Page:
No, I think most people in the near future are going to have to come to terms with death in their own way.  Personally I tend to follow Epicurus in believing that death is nothing to fear since when it comes I won’t be around to worry about it. smile





Khannea won’t die ! In case, I’ll play some nice old bossa nova tunes to her cryonic ceremony (au lieu de cry on hic) ! All previously human-ear-to-brain-interface-tested for a better last wish ! Pode creer !





“You might think you already are too old and that none of this will arrive soon enough for you to benefit from it.”

I’m 57, and I consider myself (and those in my age range) on the ragged edge. I might make it, I might not…

But if those around my age do (and if not, *someone* will just barely catch the boat), we could end up being the oldest people on Earth. A profound thought in itself.





If I die, then I don’t care.  In the meantime I can’t do anything about it.  I guess that I’ll just share another bottle of wine.





I think the cryonics that will be developed by the time of my death will work well enough to save my life. I’d give that a 95% chance. So yeah I probably won’t die, at least not from lack of science. But without a massive activist movement I think it’s unlikely that there will be adequate cryonics infrastructure to save anyone.





10 years of wild-eyed transhumanist speculations and hopes have proven themselves to be just ‘sound and fury, signifying nothing’.  It’s ironic that many of the early ‘life extension’ fads promoted by transhumanists actually turned out to shorten life rather than lengthen it (References: Check latest papers on Human Growth Hormones, Antioxident Vitamins -either they are useless or worse). 

Any new unproven idea for life extension can just as easily shorten life as lengthen it.  Read Mike Darwin’s excellent piece on medical research…“The chances of a novel molecule making it from in vitro or animal testing to clinical use in humans are ~ 1,000 to 1.”  Further, as mentioned, some of the other 999/1000 failures are not just useless, they actually shorten life.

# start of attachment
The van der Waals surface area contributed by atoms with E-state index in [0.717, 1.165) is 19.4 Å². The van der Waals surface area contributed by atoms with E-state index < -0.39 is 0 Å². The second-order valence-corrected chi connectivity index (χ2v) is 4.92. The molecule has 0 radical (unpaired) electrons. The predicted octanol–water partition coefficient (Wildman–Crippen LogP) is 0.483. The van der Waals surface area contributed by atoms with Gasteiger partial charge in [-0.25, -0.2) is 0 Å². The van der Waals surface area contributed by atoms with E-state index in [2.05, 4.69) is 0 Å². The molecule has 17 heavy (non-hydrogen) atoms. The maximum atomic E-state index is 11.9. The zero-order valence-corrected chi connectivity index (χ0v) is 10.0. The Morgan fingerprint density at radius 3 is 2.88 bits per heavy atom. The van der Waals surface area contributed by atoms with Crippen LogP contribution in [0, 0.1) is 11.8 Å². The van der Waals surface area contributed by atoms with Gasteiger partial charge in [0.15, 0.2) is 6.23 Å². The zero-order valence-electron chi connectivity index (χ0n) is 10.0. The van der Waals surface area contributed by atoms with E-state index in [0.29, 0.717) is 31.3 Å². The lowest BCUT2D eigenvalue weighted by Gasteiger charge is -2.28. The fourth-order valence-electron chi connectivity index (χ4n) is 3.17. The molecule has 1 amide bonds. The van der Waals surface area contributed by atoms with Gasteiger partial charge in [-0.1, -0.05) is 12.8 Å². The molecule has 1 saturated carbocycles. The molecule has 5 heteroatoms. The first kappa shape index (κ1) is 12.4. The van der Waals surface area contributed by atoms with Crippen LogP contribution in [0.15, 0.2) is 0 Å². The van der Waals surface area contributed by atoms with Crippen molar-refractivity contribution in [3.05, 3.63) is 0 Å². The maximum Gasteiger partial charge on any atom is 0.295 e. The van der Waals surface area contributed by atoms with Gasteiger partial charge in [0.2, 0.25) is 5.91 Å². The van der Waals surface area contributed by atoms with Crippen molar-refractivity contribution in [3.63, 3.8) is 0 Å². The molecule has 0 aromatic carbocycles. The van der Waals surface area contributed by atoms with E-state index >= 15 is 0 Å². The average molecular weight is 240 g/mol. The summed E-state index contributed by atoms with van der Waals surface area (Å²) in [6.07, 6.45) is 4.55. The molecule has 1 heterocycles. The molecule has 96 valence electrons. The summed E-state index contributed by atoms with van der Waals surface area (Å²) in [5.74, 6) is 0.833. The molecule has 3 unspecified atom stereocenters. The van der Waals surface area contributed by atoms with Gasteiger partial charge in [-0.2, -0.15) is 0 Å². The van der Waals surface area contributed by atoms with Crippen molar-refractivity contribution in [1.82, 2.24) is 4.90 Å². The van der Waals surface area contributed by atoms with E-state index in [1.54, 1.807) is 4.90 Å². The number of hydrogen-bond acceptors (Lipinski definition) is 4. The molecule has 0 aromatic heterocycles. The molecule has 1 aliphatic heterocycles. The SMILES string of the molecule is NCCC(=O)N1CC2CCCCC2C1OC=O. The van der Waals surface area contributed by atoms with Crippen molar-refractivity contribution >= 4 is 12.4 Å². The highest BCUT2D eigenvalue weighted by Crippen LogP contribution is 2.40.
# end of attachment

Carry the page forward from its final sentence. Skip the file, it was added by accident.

http://chronopause.com/index.php/2011/08/12/interventive-gerontology-101-01-the-basics/

Get real.  Effective life extension is not even remotely on the horizon, and we won’t have it for another 50-100 years (when advanced artificial intelligence finally arrives). 

The only hope for anyone over 20 would be cryonics.  The very best we can hope for to is to save enough money to haul our arses off to the freezer - and even that won’t happen unless we are very lucky.  See Mike Darwin’s peices on cryonics, cardiac arrest is a common form of death that kills near instantly (you literally just fall unconscious in a few seconds) - since many deaths are sudden, many people won’t be frozen in time unless immediate help was avaliable.  So even cryonics is a long-shot.

We will have radical life extension eventually of course.  Then, as pointed out above, there will be some cut-off point in the past earlier than which no one with living memories remains.  It’s a long-shot, but perhaps one or two of today’s transhumanists will make it, ancient fossils from a murky time of legend.  Will they search in vain for a bearded prophet called ‘Aubury’ among the stars?


 

 





@mjgeddes : it’s somehow sad that you don’t seem to have taken into account one of the main features of all transhumanist thinkers. First you don’t seem to realize that the force that drives humanity from the begining (survival) and the american-style markets (sexual regressive frustration) are both about to be re-affected in the anti-aging quest. Second you have a linear thinking, expecting for the ten years to come the same results as those that just passed. In the end, I would warn you not to call Aubrey a prophet.





I favor rational uncertainty here. I don’t know whether rejuvenation therapy will appear before degeneration overwhelms my body. I kind of doubt it, but wouldn’t rule out the possibility. The anti-aging position appeals to me because of its moral clarity more than the hope to personally survive a thousand years.

The reverse Turing test reads “big75.” I think that’s a lifespan prediction!





All I have to do is get past 100, then I can breathe easy, because very few people die past 100. Then again, I eat pickles, and 100% of people who eat pickles die, so I think I should quit.





I’m curious as to how the research and execution of biotechnological innovation will fare as in the face of debt, oil shortages, climate change and generalized environmental destruction. Which is faster: innovation or desperation?

If we can have our cognome mapped and emulated, can we afford to run it? In real time?